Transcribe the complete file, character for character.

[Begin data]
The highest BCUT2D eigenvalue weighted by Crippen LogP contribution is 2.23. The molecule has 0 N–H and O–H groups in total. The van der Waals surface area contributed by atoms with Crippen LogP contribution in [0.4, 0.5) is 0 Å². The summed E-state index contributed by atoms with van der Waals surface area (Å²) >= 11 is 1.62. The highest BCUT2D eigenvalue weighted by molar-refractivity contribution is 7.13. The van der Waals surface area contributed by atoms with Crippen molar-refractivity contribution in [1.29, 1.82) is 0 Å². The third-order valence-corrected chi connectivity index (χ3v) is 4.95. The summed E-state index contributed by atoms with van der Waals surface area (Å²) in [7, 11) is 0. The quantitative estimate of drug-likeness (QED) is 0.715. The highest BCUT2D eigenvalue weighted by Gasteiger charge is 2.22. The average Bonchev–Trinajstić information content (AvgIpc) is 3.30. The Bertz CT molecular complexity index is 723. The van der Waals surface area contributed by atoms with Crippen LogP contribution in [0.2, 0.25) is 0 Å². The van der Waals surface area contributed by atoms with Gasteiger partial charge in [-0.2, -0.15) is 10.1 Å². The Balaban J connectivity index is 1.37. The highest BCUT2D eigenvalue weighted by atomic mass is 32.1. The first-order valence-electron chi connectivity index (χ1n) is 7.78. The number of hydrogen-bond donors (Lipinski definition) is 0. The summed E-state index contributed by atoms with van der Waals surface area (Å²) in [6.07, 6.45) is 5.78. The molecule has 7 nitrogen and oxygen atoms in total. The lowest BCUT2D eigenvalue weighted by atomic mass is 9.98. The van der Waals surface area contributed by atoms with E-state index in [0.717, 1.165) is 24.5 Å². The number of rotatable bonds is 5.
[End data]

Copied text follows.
The highest BCUT2D eigenvalue weighted by Crippen LogP contribution is 2.23. The molecule has 0 N–H and O–H groups in total. The van der Waals surface area contributed by atoms with Crippen LogP contribution in [0.4, 0.5) is 0 Å². The summed E-state index contributed by atoms with van der Waals surface area (Å²) >= 11 is 1.62. The highest BCUT2D eigenvalue weighted by molar-refractivity contribution is 7.13. The van der Waals surface area contributed by atoms with Crippen molar-refractivity contribution in [1.29, 1.82) is 0 Å². The third-order valence-corrected chi connectivity index (χ3v) is 4.95. The summed E-state index contributed by atoms with van der Waals surface area (Å²) in [7, 11) is 0. The quantitative estimate of drug-likeness (QED) is 0.715. The highest BCUT2D eigenvalue weighted by Gasteiger charge is 2.22. The average Bonchev–Trinajstić information content (AvgIpc) is 3.30. The Bertz CT molecular complexity index is 723. The van der Waals surface area contributed by atoms with Crippen LogP contribution in [0.2, 0.25) is 0 Å². The van der Waals surface area contributed by atoms with Gasteiger partial charge in [-0.2, -0.15) is 10.1 Å². The Balaban J connectivity index is 1.37. The highest BCUT2D eigenvalue weighted by atomic mass is 32.1. The first-order valence-electron chi connectivity index (χ1n) is 7.78. The number of hydrogen-bond donors (Lipinski definition) is 0. The summed E-state index contributed by atoms with van der Waals surface area (Å²) in [6.07, 6.45) is 5.78. The molecule has 7 nitrogen and oxygen atoms in total. The lowest BCUT2D eigenvalue weighted by atomic mass is 9.98. The van der Waals surface area contributed by atoms with E-state index in [0.717, 1.165) is 24.5 Å². The number of rotatable bonds is 5.